Taking a break from weightier matters

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The most famous of the backyard denizens is CV, an African Spurred (Sulcata) tortoise named for his previous caretakers, Carolyn and Vick Knight.

The most famous of the backyard denizens is CV, an African Spurred (Sulcata) tortoise named for his previous caretakers, Carolyn and Vick Knight.

What mysterious force of nature would bring Queen Mary Craton, Facebook Diva Donna Ritchie, Reel People Ron and Leigh Martel, the ghost of the late Turtle Man Vick Knight and a dozen other fair residents to this circle of life?

Are they seeking escape from the heated dialogs of political campaigns, Bylaws, Lake Lease, Golf Course and City Police Department? Possibly. But the real answer is Testudines!

Testudines is the broad category of creatures known as turtles, tortoises and terrapins, and the backyard of Ron and Leigh Martel just happens to be the habitat for a few of them. There they roam in a shangri-la of grassy lawn, tiny caves and cool pond. Under the shade of miniature canopies they feast on banquets of lettuce, apples and other treats.

The most famous of the backyard denizens is CV, an African Spurred (Sulcata) tortoise named for his previous caretakers, Carolyn and Vick Knight. CV came to live with the Martels after Vick’s passing in December 2013. The 25-pound reptile joined his new friends, a California Desert Tortoise named Scooter and a Russian (Gopher) Tortoise named Mr. Digger, who share a backyard habitat overlooking the Main Lake.

In a shaded space next to the house, a fountain burbles in a small pond inhabited by Red-Eared Slider turtles. Red-eared Sliders are a fairly common sight in and around the lake, coexisting with the waterfowl and fish that provide an endless source of delight and photo opportunities for residents.

CV's new caretakers are Ron and Leigh Martel. Photo Sharon Rice

CV’s new caretakers are Ron and Leigh Martel. Photo Sharon Rice

For the fourth year in a row, the group of walkers known as Friends Out of Water (FOOW) recently made a stop at the Martels’ home to see the Testudines and learn about Leigh’s longtime passion in caring for them.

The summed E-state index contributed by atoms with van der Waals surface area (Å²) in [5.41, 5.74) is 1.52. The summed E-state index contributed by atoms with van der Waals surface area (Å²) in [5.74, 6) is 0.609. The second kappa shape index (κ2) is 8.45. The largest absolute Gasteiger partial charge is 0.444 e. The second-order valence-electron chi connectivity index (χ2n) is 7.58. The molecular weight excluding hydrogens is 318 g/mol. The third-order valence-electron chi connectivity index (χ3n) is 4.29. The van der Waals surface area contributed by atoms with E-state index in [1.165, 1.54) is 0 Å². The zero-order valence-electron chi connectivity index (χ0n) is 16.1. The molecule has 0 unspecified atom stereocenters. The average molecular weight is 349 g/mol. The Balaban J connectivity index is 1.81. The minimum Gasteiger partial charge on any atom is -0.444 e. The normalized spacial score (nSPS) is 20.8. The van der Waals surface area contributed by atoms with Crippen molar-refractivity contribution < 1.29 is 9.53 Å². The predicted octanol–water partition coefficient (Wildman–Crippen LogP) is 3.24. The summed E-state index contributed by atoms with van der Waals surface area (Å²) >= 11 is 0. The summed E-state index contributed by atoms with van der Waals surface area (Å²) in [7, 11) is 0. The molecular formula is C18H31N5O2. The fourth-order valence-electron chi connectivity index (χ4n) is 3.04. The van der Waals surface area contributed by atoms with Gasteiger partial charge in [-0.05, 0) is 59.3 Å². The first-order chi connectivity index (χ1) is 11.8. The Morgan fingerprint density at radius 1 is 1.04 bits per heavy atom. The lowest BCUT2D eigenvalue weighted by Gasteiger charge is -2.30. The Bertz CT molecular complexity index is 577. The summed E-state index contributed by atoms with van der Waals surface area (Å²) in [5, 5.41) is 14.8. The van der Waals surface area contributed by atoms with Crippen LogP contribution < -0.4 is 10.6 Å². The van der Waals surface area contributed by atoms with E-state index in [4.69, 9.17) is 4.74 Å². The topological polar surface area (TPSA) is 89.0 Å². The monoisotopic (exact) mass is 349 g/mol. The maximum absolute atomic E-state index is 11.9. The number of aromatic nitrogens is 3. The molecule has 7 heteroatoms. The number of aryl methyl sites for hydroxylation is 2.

She took the visitors into the “nursery” inside a small room off their kitchen, where Leigh keeps terrariums and aquariums for new hatchlings to grow in safety before they’re exposed to outdoor weather and predators or given away to families as pets.

Leigh explains that all turtles have scales, lay eggs and are cold-blooded. They vary in size from fitting in one’s hand to about 1,800 pounds, and live everywhere from deserts to oceans to backyard creeks. They are the most ancient of all living reptiles, and their common names usually refer to differences in where the species live and how they use their habitat.

In the United States, all freshwater and marine Testudines are known as turtles. They have flatter shells and webbed feet for swimming in water. The outer layer of turtle shells peel into “scutes” that are so thin and transparent that Leigh has sometimes cut them down to fingernail-size and had her manicurist adhere them to her own nails instead of fingernail polish.

Totally terrestrial (land) Testudines are tortoises. They have clubbed-shaped feet that are well designed for walking on land. All tortoises are listed as protected in some way by state and federal regulations, so Leigh works closely with Animal Friends of the Valley in the care of her turtles and tortoises.

The FOOW walkers have enjoyed some other ordinary and extraordinary sights during their twice-weekly jaunts through and near Canyon Lake. Walking from 8:30 to 9:30 a.m. on Mondays and Thursdays, the goal is to cover three miles. Sometimes there are special destinations planned by facilitator Bert Barbay, like the Martels’ home; or unexpected detours, like a walk through Don and Elinor Martins’ large property atop a hill overlooking the Main Lake.

Elinor Martin’s family was one of the original pioneers of the Menifee Valley/Canyon Lake area, and Don and Elinor ran the campground, marina and storage yard originally known as Martin’s Landing during the early days of Canyon Lake’s development. They sold several acres of their hilltop property for the construction of Summerwood Landing, also known as Canyon Lake Storage. The FOOW walkers perused the state-of-the-art storage facility on one of their recent walks.

Other walks have taken them through the Fairway Estates, along Old Newport Rd. (between Canyon Lake and I-15, along Salt Creek in the Audie Murphy development and on the Lake Elsinore Levee, to name a few. A future destination will be the trail behind the dam to the water treatment plant, a walk led by former EVMWD board member Ben Wicke.

In past years, the group has visited the site of ancient Native American village sites behind Goetz Hill and on the Audie Murphy Ranch. An attempt this year to visit a village site on the Audie Murphy Ranch, led by Paul Price, was thwarted by legal representatives of the Pechanga tribal council.

These walks are open to all residents of Canyon Lake and take place from January through May. The Monday walk is sometimes changed to Tuesday. According to the group’s website, one of the many FOOW traditions is to begin the season’s walks the first Tuesday after the Rose Bowl Parade in honor of “very special Lifetime Member Jetsy Aronson,” who served on the Rose Bowl Royal Court of 1938.

The website, administered by Bert Barbay, also points out that “spouses, dogs, cats, baby strollers, bikes, etc. are welcome; smiles and laughter are required!” And yes, the walks do provide a reprieve from the weightier matters of the community. To learn more about FOOW, visit clfoow.webs.com.

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Sharon Rice